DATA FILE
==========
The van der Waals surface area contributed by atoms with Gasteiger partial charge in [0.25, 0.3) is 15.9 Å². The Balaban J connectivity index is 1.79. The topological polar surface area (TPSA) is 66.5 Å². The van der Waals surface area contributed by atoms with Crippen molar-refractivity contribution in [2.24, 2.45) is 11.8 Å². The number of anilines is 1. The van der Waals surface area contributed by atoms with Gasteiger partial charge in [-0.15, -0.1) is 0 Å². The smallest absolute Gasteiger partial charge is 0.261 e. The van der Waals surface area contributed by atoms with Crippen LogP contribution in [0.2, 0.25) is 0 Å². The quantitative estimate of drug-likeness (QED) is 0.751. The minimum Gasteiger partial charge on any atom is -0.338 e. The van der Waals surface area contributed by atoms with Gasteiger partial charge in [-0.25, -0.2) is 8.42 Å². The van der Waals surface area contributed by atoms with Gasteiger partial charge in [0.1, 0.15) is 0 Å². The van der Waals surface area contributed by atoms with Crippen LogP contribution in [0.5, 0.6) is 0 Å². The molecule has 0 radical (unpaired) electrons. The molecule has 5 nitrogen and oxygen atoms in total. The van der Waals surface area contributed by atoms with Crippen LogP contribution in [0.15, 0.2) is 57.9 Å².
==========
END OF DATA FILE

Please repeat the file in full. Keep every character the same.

The van der Waals surface area contributed by atoms with Gasteiger partial charge in [0.25, 0.3) is 15.9 Å². The Balaban J connectivity index is 1.79. The topological polar surface area (TPSA) is 66.5 Å². The van der Waals surface area contributed by atoms with Crippen molar-refractivity contribution in [2.24, 2.45) is 11.8 Å². The number of anilines is 1. The van der Waals surface area contributed by atoms with Gasteiger partial charge in [-0.15, -0.1) is 0 Å². The smallest absolute Gasteiger partial charge is 0.261 e. The van der Waals surface area contributed by atoms with Crippen LogP contribution in [0.2, 0.25) is 0 Å². The quantitative estimate of drug-likeness (QED) is 0.751. The minimum Gasteiger partial charge on any atom is -0.338 e. The van der Waals surface area contributed by atoms with Gasteiger partial charge in [-0.25, -0.2) is 8.42 Å². The van der Waals surface area contributed by atoms with Gasteiger partial charge in [0.1, 0.15) is 0 Å². The van der Waals surface area contributed by atoms with Crippen LogP contribution in [0.5, 0.6) is 0 Å². The molecule has 0 radical (unpaired) electrons. The molecule has 5 nitrogen and oxygen atoms in total. The van der Waals surface area contributed by atoms with Crippen LogP contribution in [0.15, 0.2) is 57.9 Å².